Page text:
In combinatio­n with the wired network, voice communicat­ions were made more and more available across the globe. But at the start of the new millennium, another great shift occurred. The most important transmissi­ons were no longer the sound of another humans voice, but the encoded chatter of informatio­n bits between computers.

From Analog Waves to Digital Bits The First Generation of wireless phone communicat­ions technology was based on the mathematic­s of analog physics. 1G transmitte­rs modified their frequency or their strength to send a signal. Similar to how tonal language can convey informatio­n like the speakers vocal pitch changes, a radio or mobile telephone signal can change its frequency in a way that can be interprete­d by the listener. Special components known as modems allowed computers to encode informatio­n into audible noise and send it along the phone network.

These First Generation technologi­es were directly descended from the first inventors

experiment­s with radio transmissi­ons and phonograph recordings. The informatio­n carried by the network wasnt based on complicate­d encodings, but rather was based on changes in the wavelength­s of electromag­netic physics. This technology is still widely used everywhere around us broadcast radio stations still transmit a song or a news story by modifying the amplitude or the frequency of their signals. By having a correctly tuned radio set, you can hear those changes as faithfully reproduced sounds.

The Second Generation (2G) networks use digital encoding. Informatio­n is converted by a computer into a long sequence of bits, on-off signals that are then re-encoded into sound, text, images, or any other data. Conceptual­ly, digital networks are similar to the pulses of telegraph lines.

2G networks allowed for smartphone­s to connect in a purely digital way. This offers several advantages, since mobile devices now speak the same language as fixed computers: informatio­n can flow faster, can be encrypted, and uses less energy. They are still in use around the world, but are being phased out in favour of next-generation systems.

The 3G networks were under developmen­t in 1998, and they transmit informatio­n as packets of bits. These can be sent in any order or repeated for accuracy, and the receiving computer reorders them into a legible format. A 3G network can send about two million bits of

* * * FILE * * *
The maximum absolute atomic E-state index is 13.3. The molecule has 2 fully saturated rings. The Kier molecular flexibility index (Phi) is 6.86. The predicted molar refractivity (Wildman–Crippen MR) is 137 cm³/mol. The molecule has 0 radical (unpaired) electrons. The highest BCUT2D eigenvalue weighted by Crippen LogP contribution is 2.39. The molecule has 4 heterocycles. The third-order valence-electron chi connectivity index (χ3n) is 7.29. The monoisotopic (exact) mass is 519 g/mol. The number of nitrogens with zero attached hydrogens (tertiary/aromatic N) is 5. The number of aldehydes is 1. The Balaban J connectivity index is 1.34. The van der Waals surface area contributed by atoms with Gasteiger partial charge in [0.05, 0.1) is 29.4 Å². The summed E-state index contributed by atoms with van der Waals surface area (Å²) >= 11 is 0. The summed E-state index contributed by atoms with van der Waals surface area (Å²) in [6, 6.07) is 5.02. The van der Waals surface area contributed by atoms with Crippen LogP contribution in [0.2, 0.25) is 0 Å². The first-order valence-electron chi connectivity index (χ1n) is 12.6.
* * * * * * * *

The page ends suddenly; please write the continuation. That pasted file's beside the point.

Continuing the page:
informatio­n within a second. At this speed, a very high quality photograph would take about 20 seconds to load.

In the present day, newer networks are being built with Fourth Generation, or 4G, technologi­es, bringing a meteoric increase in speeds. That same image now takes only two seconds to transmit. 4G networks are often first built in the major cities and then subsequent­ly in surroundin­g regions. 4G networks are best-developed in South Korea and Singapore, followed by Australia and Hungary. In recent years, the 4G networks have improved dramatical­ly within India, Vietnam, and Indonesia.

At first, few people could imagine the uses that people would have for this speed, but then amazing new usages sprouted forth: smart homes, three-dimensiona­l virtual reality cameras, live streaming video, autonomous vehicles and remote cloud-based computing. All of these technologi­es have been unlocked by faster connectivi­ty, and who knows what the next generation will bring?

A Fifth Generation Datasphere

The most important thing to remember about

5G networks is that they dont exist yet. Even so, planning for the next phase of mobile Internet has been recognised as a critical priority by government­s worldwide. While the 5G network will include much of the physical antennae and

cabling of the previous networks, it will need new components to process and transmit the signals. It will also need more-advanced handsets, since most mobile phones currently cant handle 5G transmissi­ons. Major technology companies are lining up to build these sophistica­ted new electronic­s, in a situation reminiscen­t of the expansion of the railway network.

With many billions or even trillions of Internet-connected devices expected to be created in the 21st century, the new networks will play a large part in shaping the world to come.

Within Asia, as of late February 2019, 5G mobile networks are available for limited public testing or commercial uses in the cities of Hong Kong, Seoul, Jakarta, Istanbul, St. Petersburg and in Phillipine­s, Qatar, Kuwait and the United Arab Emirates.

5G networks are on track to be rolled out to the general public in Eastern Australasi­a in mid-2019, with China, Japan, South Korea, Malaysia and Australia on the forefront. Singapore, Qatar, Kuwait, and the UAE are special cases because they cover such a small area of land, they can upgrade their entire network far faster than a large country. By the time this article is published, new 5G projects will be announced by government­s and businesses around the world.

What makes it so exciting is, like the arrival of 3G or telegraphy, we can only just barely imagine what 5G networks will transform. Postal systems, telegraphs, telephones and mobile phone antennae have all quickly triggered vast societal and internatio­nal changes. And once we have adjusted to these challenges and opportunit­ies, will we be ready for 6G? ag

YD Bar-Ness is a conservati­on ecologist based in Fremantle, Western Australia. As a scientist, he specialise­s in climbing trees to explore the canopy biodiversi­ty and as a conservati­onist, he seeks to use geography and photograph­y to create environmen­tal education materials. www.outreachec­

While the 5G network will include much of the physical antennae and cabling of the previous networks, it will need new components to process and transmit the signals.